• The right to return from APL to the job they were employed in before they went on leave – although in some circumstances this right is limited to only where it is reasonably practicable to return to that job and where it is not, they have the right to a job which is suitable and appropriate in the circumstances (Additional Paternity Leave Regulations 2010 reg 31)

  • A priority to alternative vacancies in a redundancy situation (Additional Paternity Leave Regulations 2010 reg 26).

  • Protection from detrimental treatment or dismissal for reasons connected to taking, or seeking to take, paternity leave, with a remedy of compensation of such amount as the tribunal considers just and equitable in all the circumstances where such detriment or dismissal occurs (Employment Rights Act 1996 s 49(1)(b) and s49(2))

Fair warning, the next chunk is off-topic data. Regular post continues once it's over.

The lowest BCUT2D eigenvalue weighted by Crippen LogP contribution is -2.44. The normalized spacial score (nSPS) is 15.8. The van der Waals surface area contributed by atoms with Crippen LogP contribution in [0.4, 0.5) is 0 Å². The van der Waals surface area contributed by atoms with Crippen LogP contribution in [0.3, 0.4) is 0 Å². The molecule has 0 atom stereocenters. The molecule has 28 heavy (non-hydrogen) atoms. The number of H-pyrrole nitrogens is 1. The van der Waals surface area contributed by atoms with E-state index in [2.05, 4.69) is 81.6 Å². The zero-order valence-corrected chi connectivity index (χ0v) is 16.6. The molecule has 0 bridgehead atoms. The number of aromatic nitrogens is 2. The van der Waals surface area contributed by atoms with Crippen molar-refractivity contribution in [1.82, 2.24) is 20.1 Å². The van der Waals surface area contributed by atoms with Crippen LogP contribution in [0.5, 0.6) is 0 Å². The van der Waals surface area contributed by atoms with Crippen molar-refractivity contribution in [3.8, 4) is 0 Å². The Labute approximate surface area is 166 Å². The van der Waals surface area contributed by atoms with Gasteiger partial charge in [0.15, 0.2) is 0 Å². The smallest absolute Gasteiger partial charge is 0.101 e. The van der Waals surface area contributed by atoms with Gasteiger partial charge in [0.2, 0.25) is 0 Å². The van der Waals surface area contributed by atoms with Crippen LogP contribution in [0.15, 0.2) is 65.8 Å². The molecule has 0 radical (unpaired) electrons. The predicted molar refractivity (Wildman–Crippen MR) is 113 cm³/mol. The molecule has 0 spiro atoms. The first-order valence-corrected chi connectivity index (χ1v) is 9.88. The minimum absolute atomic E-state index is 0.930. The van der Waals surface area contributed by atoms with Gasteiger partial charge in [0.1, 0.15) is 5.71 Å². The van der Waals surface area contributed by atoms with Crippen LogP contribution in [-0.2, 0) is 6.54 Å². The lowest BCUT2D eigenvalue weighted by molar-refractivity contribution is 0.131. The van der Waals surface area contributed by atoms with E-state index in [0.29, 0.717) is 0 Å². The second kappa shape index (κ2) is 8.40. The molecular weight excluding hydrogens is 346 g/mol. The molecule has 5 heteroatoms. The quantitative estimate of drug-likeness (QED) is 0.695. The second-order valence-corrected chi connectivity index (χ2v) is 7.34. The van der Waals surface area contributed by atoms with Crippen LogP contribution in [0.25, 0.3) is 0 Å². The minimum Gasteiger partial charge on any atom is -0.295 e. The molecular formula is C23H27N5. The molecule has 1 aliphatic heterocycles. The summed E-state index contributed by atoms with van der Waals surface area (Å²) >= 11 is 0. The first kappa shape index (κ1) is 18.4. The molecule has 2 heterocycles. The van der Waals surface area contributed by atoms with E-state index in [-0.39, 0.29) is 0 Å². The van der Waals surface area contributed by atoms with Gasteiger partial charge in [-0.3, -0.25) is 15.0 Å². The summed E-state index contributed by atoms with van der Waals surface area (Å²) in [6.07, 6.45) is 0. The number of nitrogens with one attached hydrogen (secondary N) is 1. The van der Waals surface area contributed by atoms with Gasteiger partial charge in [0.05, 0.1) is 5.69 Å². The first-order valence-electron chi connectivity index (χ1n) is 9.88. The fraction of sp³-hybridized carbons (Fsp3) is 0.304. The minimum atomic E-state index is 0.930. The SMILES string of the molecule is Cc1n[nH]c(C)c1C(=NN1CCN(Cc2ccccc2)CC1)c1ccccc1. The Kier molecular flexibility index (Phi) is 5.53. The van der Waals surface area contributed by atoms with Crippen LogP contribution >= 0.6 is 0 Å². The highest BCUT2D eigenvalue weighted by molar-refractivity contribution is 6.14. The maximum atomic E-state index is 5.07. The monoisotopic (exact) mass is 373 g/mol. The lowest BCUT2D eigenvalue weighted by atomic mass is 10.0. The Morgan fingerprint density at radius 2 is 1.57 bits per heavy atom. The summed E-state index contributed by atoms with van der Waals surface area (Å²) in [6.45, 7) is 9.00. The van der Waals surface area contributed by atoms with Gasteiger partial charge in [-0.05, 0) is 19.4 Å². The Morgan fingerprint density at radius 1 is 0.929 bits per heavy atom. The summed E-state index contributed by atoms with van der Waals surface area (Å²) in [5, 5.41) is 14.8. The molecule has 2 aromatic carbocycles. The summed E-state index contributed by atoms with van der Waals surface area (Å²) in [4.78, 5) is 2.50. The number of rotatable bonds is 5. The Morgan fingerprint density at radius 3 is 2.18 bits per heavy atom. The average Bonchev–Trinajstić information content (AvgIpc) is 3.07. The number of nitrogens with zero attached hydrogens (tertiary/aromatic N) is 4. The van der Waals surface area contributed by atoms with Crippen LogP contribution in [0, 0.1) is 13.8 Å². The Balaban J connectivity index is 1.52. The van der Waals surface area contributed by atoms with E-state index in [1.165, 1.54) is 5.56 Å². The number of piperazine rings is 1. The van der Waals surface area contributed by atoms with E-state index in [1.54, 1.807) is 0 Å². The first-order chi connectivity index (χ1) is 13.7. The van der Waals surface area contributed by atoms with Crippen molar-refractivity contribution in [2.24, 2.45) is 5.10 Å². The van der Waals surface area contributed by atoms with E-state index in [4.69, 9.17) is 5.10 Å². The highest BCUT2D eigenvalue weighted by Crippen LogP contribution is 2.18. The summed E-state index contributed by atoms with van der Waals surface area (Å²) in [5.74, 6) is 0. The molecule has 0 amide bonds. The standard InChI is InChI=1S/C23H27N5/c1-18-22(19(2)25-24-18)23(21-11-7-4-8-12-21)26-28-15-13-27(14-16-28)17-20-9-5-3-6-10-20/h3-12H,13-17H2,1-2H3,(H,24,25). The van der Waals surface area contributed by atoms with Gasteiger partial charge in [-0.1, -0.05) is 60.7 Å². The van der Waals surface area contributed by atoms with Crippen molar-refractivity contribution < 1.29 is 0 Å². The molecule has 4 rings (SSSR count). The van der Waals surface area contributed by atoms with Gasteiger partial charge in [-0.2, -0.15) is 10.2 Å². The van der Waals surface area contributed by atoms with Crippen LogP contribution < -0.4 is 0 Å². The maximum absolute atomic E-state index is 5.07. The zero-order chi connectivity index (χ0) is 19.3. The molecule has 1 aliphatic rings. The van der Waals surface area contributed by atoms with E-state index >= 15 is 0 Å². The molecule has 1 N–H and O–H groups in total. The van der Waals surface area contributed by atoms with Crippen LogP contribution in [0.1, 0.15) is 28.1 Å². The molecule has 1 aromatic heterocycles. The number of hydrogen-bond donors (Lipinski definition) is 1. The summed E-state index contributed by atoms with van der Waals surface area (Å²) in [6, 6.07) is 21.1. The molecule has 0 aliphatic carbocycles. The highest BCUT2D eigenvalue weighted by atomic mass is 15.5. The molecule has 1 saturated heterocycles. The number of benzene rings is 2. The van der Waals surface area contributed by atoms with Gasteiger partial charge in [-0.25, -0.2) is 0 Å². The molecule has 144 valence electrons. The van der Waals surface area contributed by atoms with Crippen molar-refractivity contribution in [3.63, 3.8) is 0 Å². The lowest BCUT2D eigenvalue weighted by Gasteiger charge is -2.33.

Rates of statutory pay

The minimum amount of maternity, paternity or adoption pay that is payable to an eligible employee is linked to a prescribed rate that it set by the government each April to coincide with the new tax year. As of 11 April 2011, the prescribed rate is £128.73. Until that time the prescribed rate is £124.88.


Colleges should revisit their policies and procedures on maternity and paternity leave, and update these to set out the right to additional paternity leave. Not only will this provide a useful point of guidance for employees wanting to understand their rights, but also for managers faced with staff seeking to take paternity leave.

Flexible working